ATLANTA — It's becoming increasingly clear the Atlanta Braves' best, and perhaps only, path to the playoffs will be through winning the National League East.
And somehow, despite one of the most maddening seasons in recent Braves history, the team is still within striking distance in the division. The Braves sat five games out during Monday's off day, with a three-game series against the first-place Mets looming Tuesday.
It will be an important two weeks for the Braves, who have 12 games remaining before the All-Star break. It could even be a defining stretch. Just ask starter Charlie Morton, a 14-year veteran.
"From an organizational strategy, going forward into the break and at the end of July (the trade deadline), if we can't close the gap or maintain a closeness in the standings, the reality is [general manager] Alex [Anthopoulos] will have some tough decisions to make," Morton said last week.
Looking at the rest of the division, the Mets, who are coming to Atlanta for three games beginning Tuesday, are getting healthier. The Mets have dealt with a remarkable amount of injuries in the first half, especially to their lineup, though veteran starters Carlos Carrasco and Noah Syndergaard haven't yet pitched. New York has led the NL East most of the season and should improve as players return.
Under new owner Steve Cohen, the Mets are expected to be aggressive at the trade deadline as well. Their offense could certainly use a jolt, so they'll likely be in the mix for any top bat available. Even if the Braves start playing better, it will be an uphill climb to meet the Mets atop the division.
The rest of the NL East, like the Braves, is mediocre. Kyle Schwarber led Washington's revival, and a hot stretch has them in second place at 37-38 (four games back). The Phillies (36-39) have been subpar, keeping with their theme of recent seasons, but could also get aggressive at the deadline if they're close enough to a postseason spot.
The Marlins (33-44) remain a frisky rebuilding team and they've certainly hurt the Braves, who are just 2-5 against them. Miami split with Washington over the weekend, somewhat cooling off the Nationals.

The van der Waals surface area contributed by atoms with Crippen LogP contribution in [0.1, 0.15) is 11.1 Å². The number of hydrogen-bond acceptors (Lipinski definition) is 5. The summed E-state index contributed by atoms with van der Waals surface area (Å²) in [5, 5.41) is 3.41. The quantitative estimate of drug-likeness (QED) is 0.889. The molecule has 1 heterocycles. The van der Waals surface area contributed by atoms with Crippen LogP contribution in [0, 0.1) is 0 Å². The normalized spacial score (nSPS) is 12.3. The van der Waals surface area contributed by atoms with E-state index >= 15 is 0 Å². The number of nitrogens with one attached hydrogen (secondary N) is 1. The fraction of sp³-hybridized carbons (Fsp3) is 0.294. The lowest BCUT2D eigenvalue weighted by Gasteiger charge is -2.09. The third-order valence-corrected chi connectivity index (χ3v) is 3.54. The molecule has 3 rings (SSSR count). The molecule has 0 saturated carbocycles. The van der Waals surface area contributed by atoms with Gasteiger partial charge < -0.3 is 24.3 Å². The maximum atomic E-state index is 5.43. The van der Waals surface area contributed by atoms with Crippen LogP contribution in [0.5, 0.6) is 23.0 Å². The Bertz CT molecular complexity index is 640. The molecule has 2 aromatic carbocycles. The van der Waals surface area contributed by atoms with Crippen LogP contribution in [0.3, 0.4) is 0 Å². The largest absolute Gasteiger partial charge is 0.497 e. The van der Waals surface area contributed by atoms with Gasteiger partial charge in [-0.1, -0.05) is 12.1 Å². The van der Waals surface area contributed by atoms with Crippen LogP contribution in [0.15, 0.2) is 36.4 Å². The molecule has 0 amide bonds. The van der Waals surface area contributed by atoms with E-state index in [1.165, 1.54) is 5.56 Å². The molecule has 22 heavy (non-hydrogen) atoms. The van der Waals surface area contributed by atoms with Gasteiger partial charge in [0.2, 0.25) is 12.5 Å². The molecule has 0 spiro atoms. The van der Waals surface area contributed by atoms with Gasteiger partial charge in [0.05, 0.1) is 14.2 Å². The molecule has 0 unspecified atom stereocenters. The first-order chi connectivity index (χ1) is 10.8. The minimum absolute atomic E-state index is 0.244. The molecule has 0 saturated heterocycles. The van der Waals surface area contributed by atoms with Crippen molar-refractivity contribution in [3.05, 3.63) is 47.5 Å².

This is one area where the Braves must be better in the second half (and this week) if they're going to climb back into the mix. They've been pedestrian against the NL East, a division they've mostly dominated during the past three seasons.
In addition to their lackluster results against Miami, the Braves are 3-5 with the Mets after splitting a four-game series in Queens last week. They're 5-7 against the Phillies, including 1-5 at Citizens Bank Park. They are 7-3 against the Nationals, though they caught Washington during its uninspiring start.
Meanwhile, around the rest of the NL, the wild card race seems destined for the West. The surprising Giants were the first team to 50 wins and still lead the NL West, with the powerhouse Dodgers and Padres behind them. The Dodgers and Padres are still trying to hit their stride, but there's an argument that they possess the two best rosters in the sport.
Each of the three western teams has at least 46 wins. While the Brewers and Cubs are in that same conversation, it will take a strong second half for one of the NL East teams to pass one of the West clubs for a wild-card spot.
That's not to rule it out — MLB is the ultimate marathon league — but it will be a major challenge, making a divisional crown the Braves' clearest path. The Braves were 8 1/2 games out of the second wild card (San Diego) before Monday's games.
Whether the Braves can get back in the postseason discussion, or even make it interesting, remains to be seen. But having a strong homestand against the Mets and Marlins, then finishing the first half well against the last-place Pirates and Marlins again, would go a long way.